IgA nephropathy - is the most common glomerulonephritis throughout the world.
Acute glomerulonephritis is an inflammatory disease of both kidneys predominantly affecting children from ages two to 12. Chronic glomerulonephritis can develop over a period of 10-20 years and is most often associated with other systemic disease, including diabetes, malaria, hepatitis, or systemic lupus erythematosus.

Acute glomerulonephritis is an inflammation of the glomeruli, bundles of tiny vessels inside the kidneys. The damaged glomeruli cannot effectively filter waste products and excess water from the bloodstream to make urine. The kidneys appear enlarged, fatty, and congested. Diabetic nephropathy will be the discussion in the next blog, based on this definition.

For more information, please enter the word 'glomerulonephritis' into the Search box of this medical dictionary. You may wish to use the medical dictionary for other terms below, as some are dependent on a correct meaning. You may wish to bookmark the dictionary as in future blogs, you may wish to use it again.

Analgesics - One cause of nephropathy is the long-term usage of analgesics. The pain medicines which can cause kidney problems include aspirin, acetaminophen, and nonsteroidal anti-inflammatory drugs, or NSAIDs. This form of nephropathy is "chronic analgesic nephritis," a chronic inflammatory change characterized by loss and atrophy of tubules and interstitial fibrosis and inflammation. Specifically, long-term use of the analgesic phenacetin has been linked to renal papillary necrosis (necrotizing papillitis).

Iodinated contrast media - Kidney disease induced by iodinated contrast media (ICM) is called CIN (= contrast induced nephropathy) or contrast-indueced AKI (= acute kidney injury). Currently, the underlying mechanisms are unclear. But there is a body of evidence that several factors including apoptosis-induction seem to play a role.

Xanthine oxidase deficiency - Another possible cause of Kidney disease is due to decreased function of xanthine oxidase in the purine degradation pathway. Xanthine oxidase will degrade hypoxanthine to xanthine and then to uric acid. Xanthine is not very soluble in water; therefore, an increase in xanthine forms crystals (which can lead to kidney stones) and result in damage of the kidney. Xanthine oxidase inhibitors, like allopurinol, can cause nephropathy.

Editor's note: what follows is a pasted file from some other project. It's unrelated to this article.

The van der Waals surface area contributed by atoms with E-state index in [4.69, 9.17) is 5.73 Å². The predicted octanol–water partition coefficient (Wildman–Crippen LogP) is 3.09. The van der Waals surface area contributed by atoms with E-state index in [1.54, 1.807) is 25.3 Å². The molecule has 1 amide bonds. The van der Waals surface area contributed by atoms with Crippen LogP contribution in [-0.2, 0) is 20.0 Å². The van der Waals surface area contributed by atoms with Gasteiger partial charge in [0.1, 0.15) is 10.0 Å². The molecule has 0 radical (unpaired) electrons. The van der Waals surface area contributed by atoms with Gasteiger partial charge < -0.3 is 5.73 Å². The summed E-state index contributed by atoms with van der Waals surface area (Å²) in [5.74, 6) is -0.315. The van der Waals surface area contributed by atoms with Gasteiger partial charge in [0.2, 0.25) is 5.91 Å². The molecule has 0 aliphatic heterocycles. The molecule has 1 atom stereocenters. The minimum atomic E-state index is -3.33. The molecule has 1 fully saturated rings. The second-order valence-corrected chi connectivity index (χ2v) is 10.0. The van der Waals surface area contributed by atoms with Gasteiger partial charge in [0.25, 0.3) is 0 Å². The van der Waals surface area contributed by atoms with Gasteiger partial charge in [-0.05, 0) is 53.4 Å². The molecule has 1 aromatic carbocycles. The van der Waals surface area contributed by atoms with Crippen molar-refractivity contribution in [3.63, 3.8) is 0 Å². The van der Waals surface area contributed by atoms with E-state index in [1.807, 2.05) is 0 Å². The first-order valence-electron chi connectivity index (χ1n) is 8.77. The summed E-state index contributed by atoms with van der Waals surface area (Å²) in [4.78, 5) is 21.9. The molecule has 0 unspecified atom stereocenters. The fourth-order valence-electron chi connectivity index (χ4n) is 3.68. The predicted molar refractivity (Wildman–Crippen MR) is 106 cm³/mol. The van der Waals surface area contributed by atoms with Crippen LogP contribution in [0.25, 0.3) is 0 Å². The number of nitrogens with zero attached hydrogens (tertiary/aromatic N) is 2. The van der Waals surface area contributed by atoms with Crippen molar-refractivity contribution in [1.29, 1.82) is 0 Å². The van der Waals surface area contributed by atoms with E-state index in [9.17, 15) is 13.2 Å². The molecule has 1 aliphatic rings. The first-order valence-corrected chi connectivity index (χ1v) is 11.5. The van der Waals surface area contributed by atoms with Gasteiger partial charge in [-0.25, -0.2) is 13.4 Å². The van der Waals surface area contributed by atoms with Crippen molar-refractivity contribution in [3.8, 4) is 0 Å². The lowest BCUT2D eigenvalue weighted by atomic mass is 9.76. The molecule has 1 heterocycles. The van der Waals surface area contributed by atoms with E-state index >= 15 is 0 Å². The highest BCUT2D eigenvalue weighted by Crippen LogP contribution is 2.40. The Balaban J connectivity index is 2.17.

Polycystic Disease of the Kidneys - Additional possible cause of nephropathy is due to the formation of cysts or pockets containing fluid within the kidneys. These cysts get enlarged with the progression of aging causing renal failure. Cysts may also form in other organs including the liver, brain, and ovaries. Polycystic Kidney Disease is a genetic disease caused by mutations in the PKD1, PKD2, and PKHD1 genes. This disease affects about half a million people in the US. Polycystic kidneys are susceptible to infections and cancer.

Toxicity of Chemotherapy Agents - Nephropathy can be associated with some therapies used to treat cancer. The most common form of kidney disease in cancer patients is Acute Kidney Injury (AKI) which can usually be due to volume depletion from vomiting and diarrhea that occur following chemotherapy or occasionally due to kidney toxicities of chemotherapeutic agents. Kidney failure from break down of cancer cells, usually after chemotherapy, is unique to onconephrology. Several chemotherapeutic agents, for example Cisplatin, are associated with acute and chronic kidney injuries.[3] Newer agents such as anti Vascular Endothelial Growth Factor (anti VEGF) are also associated with similar injuries, as well as proteinuria, hypertension and thrombotic microangiopathy.